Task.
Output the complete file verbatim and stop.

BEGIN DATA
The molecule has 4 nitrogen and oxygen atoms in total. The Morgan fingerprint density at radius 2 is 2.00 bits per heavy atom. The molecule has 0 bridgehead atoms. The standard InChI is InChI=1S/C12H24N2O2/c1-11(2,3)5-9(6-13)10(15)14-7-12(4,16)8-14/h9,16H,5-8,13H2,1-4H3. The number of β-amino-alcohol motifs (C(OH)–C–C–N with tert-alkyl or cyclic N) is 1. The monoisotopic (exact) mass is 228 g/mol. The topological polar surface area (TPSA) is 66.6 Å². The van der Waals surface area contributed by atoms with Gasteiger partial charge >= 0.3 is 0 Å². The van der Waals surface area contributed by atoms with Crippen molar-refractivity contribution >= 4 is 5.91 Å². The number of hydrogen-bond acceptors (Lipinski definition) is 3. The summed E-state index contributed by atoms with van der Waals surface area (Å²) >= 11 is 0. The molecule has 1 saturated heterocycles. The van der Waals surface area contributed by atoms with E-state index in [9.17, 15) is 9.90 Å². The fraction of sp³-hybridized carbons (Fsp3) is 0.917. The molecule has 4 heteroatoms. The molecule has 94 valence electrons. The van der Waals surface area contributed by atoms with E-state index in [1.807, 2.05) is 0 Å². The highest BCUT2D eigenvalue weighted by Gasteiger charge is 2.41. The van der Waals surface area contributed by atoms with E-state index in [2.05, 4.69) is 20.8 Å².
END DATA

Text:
The molecule has 4 nitrogen and oxygen atoms in total. The Morgan fingerprint density at radius 2 is 2.00 bits per heavy atom. The molecule has 0 bridgehead atoms. The standard InChI is InChI=1S/C12H24N2O2/c1-11(2,3)5-9(6-13)10(15)14-7-12(4,16)8-14/h9,16H,5-8,13H2,1-4H3. The number of β-amino-alcohol motifs (C(OH)–C–C–N with tert-alkyl or cyclic N) is 1. The monoisotopic (exact) mass is 228 g/mol. The topological polar surface area (TPSA) is 66.6 Å². The van der Waals surface area contributed by atoms with Gasteiger partial charge >= 0.3 is 0 Å². The van der Waals surface area contributed by atoms with Crippen molar-refractivity contribution >= 4 is 5.91 Å². The number of hydrogen-bond acceptors (Lipinski definition) is 3. The summed E-state index contributed by atoms with van der Waals surface area (Å²) >= 11 is 0. The molecule has 1 saturated heterocycles. The van der Waals surface area contributed by atoms with E-state index in [9.17, 15) is 9.90 Å². The fraction of sp³-hybridized carbons (Fsp3) is 0.917. The molecule has 4 heteroatoms. The molecule has 94 valence electrons. The van der Waals surface area contributed by atoms with E-state index in [1.807, 2.05) is 0 Å². The highest BCUT2D eigenvalue weighted by Gasteiger charge is 2.41. The van der Waals surface area contributed by atoms with E-state index in [2.05, 4.69) is 20.8 Å².